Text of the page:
Plan for tomorrow's FESCo meeting (2010-11-17)

Kevin Kofler kevin.kofler at
Mon Nov 22 13:13:46 UTC 2010

Adam Williamson wrote:
> But the fact remains that *right now*, this is what Fedora is. I think
> that it makes sense to commit to being whatever we are fully. Right now,
> we're a stable release distribution; we should work to make those
> releases properly stable, to actually be what we represent ourselves as
> being. If we follow your strategy of pushing as many updates as possible
> as aggressively as possible to all stable releases, we're not being a
> stable release distribution at all, we're just shipping three branches
> at a time which are all essentially rolling releases and have absolutely
> no guarantee of stability. It's the worst of all worlds: we get all the
> messy overheads of supporting three releases at a time, but none of the
> benefits you get from properly following a stable release model.

Well, it's here that we disagree. For me, it's actually the best of both 
* as for the strict stable release model and unlike the rolling release 
model, you get to avoid those changes most likely to break your setup or 
require manual intervention by staying on the stable release, because 
maintainers should avoid pushing such disruptive changes to the stable 
* as for the rolling release model and unlike the strict stable release 
model, you benefit from incremental, backwards-compatible improvements as 
soon as upstream releases them,
so in short, you get all the cool new stuff without the breakage.

FWIW, in theory, this isn't even so different from the stable updates vision 
voted by the Board: they also define a set of disruptive update types which 
should not be pushed to stable releases; the big difference is that their 
idea of what's "disruptive" is VERY DIFFERENT from mine, and IMHO is 
throwing out the baby with the bathwater (it prevents even those updates 
that ARE wanted). In addition, I don't like the wording which essentially 
says "don't push an upgrade unless there's a reason to", I believe we should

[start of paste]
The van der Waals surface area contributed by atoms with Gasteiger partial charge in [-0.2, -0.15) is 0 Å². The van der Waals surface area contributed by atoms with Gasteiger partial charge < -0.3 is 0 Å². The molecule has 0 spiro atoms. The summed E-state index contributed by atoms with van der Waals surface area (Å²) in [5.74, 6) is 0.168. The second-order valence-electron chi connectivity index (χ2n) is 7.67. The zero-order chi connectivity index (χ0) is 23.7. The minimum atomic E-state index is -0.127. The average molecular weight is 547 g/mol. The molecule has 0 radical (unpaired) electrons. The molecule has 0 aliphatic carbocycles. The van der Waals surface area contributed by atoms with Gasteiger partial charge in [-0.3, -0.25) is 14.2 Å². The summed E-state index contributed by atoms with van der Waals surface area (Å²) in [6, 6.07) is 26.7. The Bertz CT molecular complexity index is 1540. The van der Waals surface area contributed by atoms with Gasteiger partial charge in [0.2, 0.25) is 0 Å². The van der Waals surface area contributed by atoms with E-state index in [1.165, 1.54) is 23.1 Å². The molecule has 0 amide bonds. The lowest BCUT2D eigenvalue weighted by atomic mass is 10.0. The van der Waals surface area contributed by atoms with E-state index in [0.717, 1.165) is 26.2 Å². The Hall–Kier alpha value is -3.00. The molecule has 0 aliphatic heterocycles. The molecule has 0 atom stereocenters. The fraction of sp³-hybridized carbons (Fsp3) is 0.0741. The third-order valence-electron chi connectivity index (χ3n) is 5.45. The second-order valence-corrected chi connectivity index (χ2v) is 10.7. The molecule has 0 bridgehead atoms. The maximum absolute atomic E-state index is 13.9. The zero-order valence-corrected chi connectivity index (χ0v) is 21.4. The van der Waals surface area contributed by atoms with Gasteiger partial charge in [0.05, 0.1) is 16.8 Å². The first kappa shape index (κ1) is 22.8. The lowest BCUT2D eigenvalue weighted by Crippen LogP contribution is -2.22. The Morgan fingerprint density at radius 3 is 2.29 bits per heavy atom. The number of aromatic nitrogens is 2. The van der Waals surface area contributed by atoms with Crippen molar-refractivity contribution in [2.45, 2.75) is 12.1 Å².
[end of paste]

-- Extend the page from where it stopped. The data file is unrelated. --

say "always push an upgrade unless there's a reason NOT to".

> It seems like what you want is actually not to have three releases at a
> time at all but to have one and update it constantly. And I actually
> rather suspect that would be a model that would work well for Fedora,
> and I'd like to look into adopting it. But it's *not* the model we have
> right now, and it doesn't strike me as a bad idea to try and abuse a
> stable release model by pushing admittedly unstable changes into the
> stable releases. A stable release into which we cheerily shove new
> versions of everything just for the hell of it really isn't a stable
> release, and it has no clear identity separation from the next or
> previous stable releases, and hence makes the whole idea of having
> releases rather pointless and just dead weight overhead.

No, I don't actually want that. You're attacking a strawman. Stop putting 
words in my mouth!

I DON'T want to get an upgrade such as the one from KDE 3 to 4, the one from 
Amarok 1 to 2, the one from KDevelop 3 to 4, the one from GNOME 2 to 3 etc. 
as a regular update! Those are what new releases are for! (And there's your 
"clear identity separation".) Minor feature release upgrades such as from 
Amarok 2.2 to 2.3 (which DON'T have feature regressions, configuration 
incompatibilites etc.), on the other hand, are perfectly fine to push as an 
update, since they're clear improvements (and actually also fix bugs in 
addition to adding features).

        Kevin Kofler

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